These 9 Companies Are Turning Food Waste into Delicious Snacks

Waste is truly having a moment. From compost to packaging, industries are rethinking not only how they produce, but what happens to all the extras. The food industry– where waste is devastatingly prevalent– has become the poster child for the burgeoning field of reuse, with non-profits turning excess food waste into jobs as restaurants amp up their efforts to cut down on meals trashed at the end of the night.

Herewith, we’ve compiled some of the most exciting (and delicious!) companies who are turning food trash into food treasure. Check out our picks, below.

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Photo: Tom Moggach

Toast Ale’s Brews

Made from bakeries’ surplus bread, Toast Ale sells several different brews from pale ales to craft lagers to IPAs in several countries across the world. (Where’s there’s bread, there’s brew.) In an interview, Chief Brand Officer Louisa Ziane explained to us, “The process is the same as traditional brewing– we just replace 1/3 of the malted barley with surplus fresh bread. There will be some variation in the final product due to the ingredients available locally.” Read the rest of our profile here.

ReGrained’s Snack Bars

Moving in the opposite direction of Toast Ale, ReGrained uses leftover grain from craft breweries to create nutritious snack bars. As more and more local breweries open up (ReGrained cites the staggering statistic that in 2015, two new breweries opened each day), ReGrained are aiming to close the “nutrition loop.” According to their site, the grain they repurpose is “high in protein (by weight, close to as much as almonds) and fiber (more than 3x that of oatmeal), [and] low in sugar (the sugar ends up in the beer).” We’ll drink (or eat?) to that!


WTRMLN’s Melon Water

With a line of five flavors (including a ginger variety and a lime option), WTRMLN gives discarded melons a second chance to be enjoyed. The drinks are naturally rich in potassium, amino acids, and Vitamin C, and are the perfect drink after a long hot day. And if that doesn’t convince you, know that it has the Beyoncé seal of approval. (She recently invested in the project.) Need we say more?

Forager Project’s Vegetable Chips

Forager Project is mostly know for their revolutionary cashew yogurt (So. Good.) but they also sell a line of vegetable chips made from juice leftover (you know, that weird pulp that takes forever to clean out). While you might think the chips are low in nutrients (otherwise…what’s in your juice?!), the pulp contains plenty of fiber and Forager Project adds various sprouted grains and seeds to amp up the flavor and health benefits.

Misfit Juicery’s Pressed Juices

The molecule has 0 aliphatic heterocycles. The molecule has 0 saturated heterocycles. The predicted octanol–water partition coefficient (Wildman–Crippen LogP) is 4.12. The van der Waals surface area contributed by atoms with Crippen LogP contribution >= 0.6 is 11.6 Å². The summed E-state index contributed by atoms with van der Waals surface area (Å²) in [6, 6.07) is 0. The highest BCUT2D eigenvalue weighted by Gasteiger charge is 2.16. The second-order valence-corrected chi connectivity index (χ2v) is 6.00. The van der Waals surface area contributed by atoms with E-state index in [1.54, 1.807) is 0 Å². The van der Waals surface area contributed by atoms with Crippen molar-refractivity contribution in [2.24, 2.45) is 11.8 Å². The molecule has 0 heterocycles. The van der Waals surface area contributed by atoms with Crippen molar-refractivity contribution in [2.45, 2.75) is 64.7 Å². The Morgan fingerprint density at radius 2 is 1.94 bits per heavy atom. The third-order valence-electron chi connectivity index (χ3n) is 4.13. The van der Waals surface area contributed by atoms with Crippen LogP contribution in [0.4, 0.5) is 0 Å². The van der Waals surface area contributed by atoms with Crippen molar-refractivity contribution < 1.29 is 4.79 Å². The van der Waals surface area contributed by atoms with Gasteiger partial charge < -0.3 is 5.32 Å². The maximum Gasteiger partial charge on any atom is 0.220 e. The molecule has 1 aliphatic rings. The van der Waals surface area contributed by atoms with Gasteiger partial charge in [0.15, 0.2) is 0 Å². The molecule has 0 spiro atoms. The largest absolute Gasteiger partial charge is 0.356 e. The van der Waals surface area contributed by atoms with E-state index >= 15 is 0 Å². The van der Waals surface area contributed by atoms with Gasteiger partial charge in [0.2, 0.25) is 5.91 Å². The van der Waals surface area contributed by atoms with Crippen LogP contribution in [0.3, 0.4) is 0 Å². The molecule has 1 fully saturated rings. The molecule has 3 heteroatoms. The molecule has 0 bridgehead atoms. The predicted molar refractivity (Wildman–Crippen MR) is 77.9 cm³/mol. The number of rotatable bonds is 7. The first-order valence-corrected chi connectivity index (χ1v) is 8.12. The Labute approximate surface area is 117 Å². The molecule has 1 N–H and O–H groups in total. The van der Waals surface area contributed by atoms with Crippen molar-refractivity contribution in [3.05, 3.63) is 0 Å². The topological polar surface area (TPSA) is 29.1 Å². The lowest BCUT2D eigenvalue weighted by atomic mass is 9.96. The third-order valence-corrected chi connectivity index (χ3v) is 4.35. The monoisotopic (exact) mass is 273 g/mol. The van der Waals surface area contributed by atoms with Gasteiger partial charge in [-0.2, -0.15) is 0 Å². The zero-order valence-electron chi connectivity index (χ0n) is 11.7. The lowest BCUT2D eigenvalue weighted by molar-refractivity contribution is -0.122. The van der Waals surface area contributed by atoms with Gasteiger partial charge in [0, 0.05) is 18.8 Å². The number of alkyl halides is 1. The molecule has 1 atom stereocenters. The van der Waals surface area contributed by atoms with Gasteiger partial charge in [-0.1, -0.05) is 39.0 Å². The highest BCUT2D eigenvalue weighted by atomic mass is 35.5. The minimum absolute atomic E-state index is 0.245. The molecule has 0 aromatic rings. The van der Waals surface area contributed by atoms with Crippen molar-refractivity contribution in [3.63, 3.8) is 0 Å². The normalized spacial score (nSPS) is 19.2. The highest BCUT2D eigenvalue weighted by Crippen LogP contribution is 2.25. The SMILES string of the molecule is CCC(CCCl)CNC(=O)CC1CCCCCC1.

Hoping to change the way we engage with produce, Misfit Juicery makes juices using 70% to 80% “ugly” fruits and vegetables– and is always looking for ways to crank those numbers up to 100%. Their flavors have tongue-in-cheek names like “24 Carrot Gold,” “Pear to the People” and “All Kale Breaks Loose” and experiment with unusual taste profiles. (Sadly, Misfit Juicery currently only has locations in NYC and DC.)

Snact’s Fruit Jerky

Based in the UK, Snact repurposes unwanted produce and turns it into a fruit jerky (which is then packed in compostable-at-home packaging– score). Just the right size for tossing in bags as a midday snack, Snact comes in several flavors and utilizes apples, bananas, blueberries, mango, and raspberries to craft flavors that are a delicious dessert alternative.

Imperfect Produce’s Weekly Deliveries

Though technically a CSA model rather than a contained, shoppable product, Imperfect Produce is a new delivery system that capitalizes on “ugly” produce that would otherwise be discarded. (A staggering 1 in 5 fruits and veggies are thrown away because they don’t meet cosmetic standards.) Produce is sourced directly from farms and subscribers can customize what they’d like more or less of in their box, according to their own tastes and according to how much they need– thereby avoiding food waste on both ends.

Rubies in the Rubble’s Jams & Sauces

An ideal gift, Rubies in the Rubble turns otherwise wasted produce into relishes and sauces that come in different several flavors: Pink Onion & Chili, Spicy Tomato, Banana Ketchup, and Blueberry BBQ Sauce to name a few. Their site features accompanying recipes– if you’re not sure how to use the products– for dishes like sweet corn fritters with banana ketchup.


Spare Fruit Co.’s Crisps

A true fruit makeover, Spare Fruit Co. turns “rescued” produce into beautiful cross-section chips. Based in the UK, Spare Fruit Co. specifically sources Kentish apples and pears, slices them whole, and then air dries them for a light snack that honors the original flavors of the fruit (looks aren’t everything). The chips can go sweet or savory; Spare Fruit recommends pairing them with cheese, salad, or cereal to boost enjoyment.

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